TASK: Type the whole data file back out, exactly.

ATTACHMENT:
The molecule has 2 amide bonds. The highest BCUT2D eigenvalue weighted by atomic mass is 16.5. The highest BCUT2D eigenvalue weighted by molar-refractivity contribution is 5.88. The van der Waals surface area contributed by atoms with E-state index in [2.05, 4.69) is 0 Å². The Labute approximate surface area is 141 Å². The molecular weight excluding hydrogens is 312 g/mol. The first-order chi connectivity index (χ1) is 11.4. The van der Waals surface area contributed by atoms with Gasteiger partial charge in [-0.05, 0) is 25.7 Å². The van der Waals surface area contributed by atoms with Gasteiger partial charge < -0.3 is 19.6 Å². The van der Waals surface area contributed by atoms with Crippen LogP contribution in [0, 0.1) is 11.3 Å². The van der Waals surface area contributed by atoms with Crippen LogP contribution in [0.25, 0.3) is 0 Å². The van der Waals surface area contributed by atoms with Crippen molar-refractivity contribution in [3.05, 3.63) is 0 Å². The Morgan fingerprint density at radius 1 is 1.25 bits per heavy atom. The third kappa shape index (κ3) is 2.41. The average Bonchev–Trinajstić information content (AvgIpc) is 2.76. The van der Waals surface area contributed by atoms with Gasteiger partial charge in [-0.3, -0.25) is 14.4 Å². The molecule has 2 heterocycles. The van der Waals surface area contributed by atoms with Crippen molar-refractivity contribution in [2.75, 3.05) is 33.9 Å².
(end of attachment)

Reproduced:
The molecule has 2 amide bonds. The highest BCUT2D eigenvalue weighted by atomic mass is 16.5. The highest BCUT2D eigenvalue weighted by molar-refractivity contribution is 5.88. The van der Waals surface area contributed by atoms with E-state index in [2.05, 4.69) is 0 Å². The Labute approximate surface area is 141 Å². The molecular weight excluding hydrogens is 312 g/mol. The first-order chi connectivity index (χ1) is 11.4. The van der Waals surface area contributed by atoms with Gasteiger partial charge in [-0.05, 0) is 25.7 Å². The van der Waals surface area contributed by atoms with Gasteiger partial charge < -0.3 is 19.6 Å². The van der Waals surface area contributed by atoms with Crippen LogP contribution in [0, 0.1) is 11.3 Å². The van der Waals surface area contributed by atoms with Crippen LogP contribution in [0.25, 0.3) is 0 Å². The van der Waals surface area contributed by atoms with Crippen molar-refractivity contribution in [3.05, 3.63) is 0 Å². The Morgan fingerprint density at radius 1 is 1.25 bits per heavy atom. The third kappa shape index (κ3) is 2.41. The average Bonchev–Trinajstić information content (AvgIpc) is 2.76. The van der Waals surface area contributed by atoms with Gasteiger partial charge in [-0.3, -0.25) is 14.4 Å². The molecule has 2 heterocycles. The van der Waals surface area contributed by atoms with Crippen molar-refractivity contribution in [2.75, 3.05) is 33.9 Å².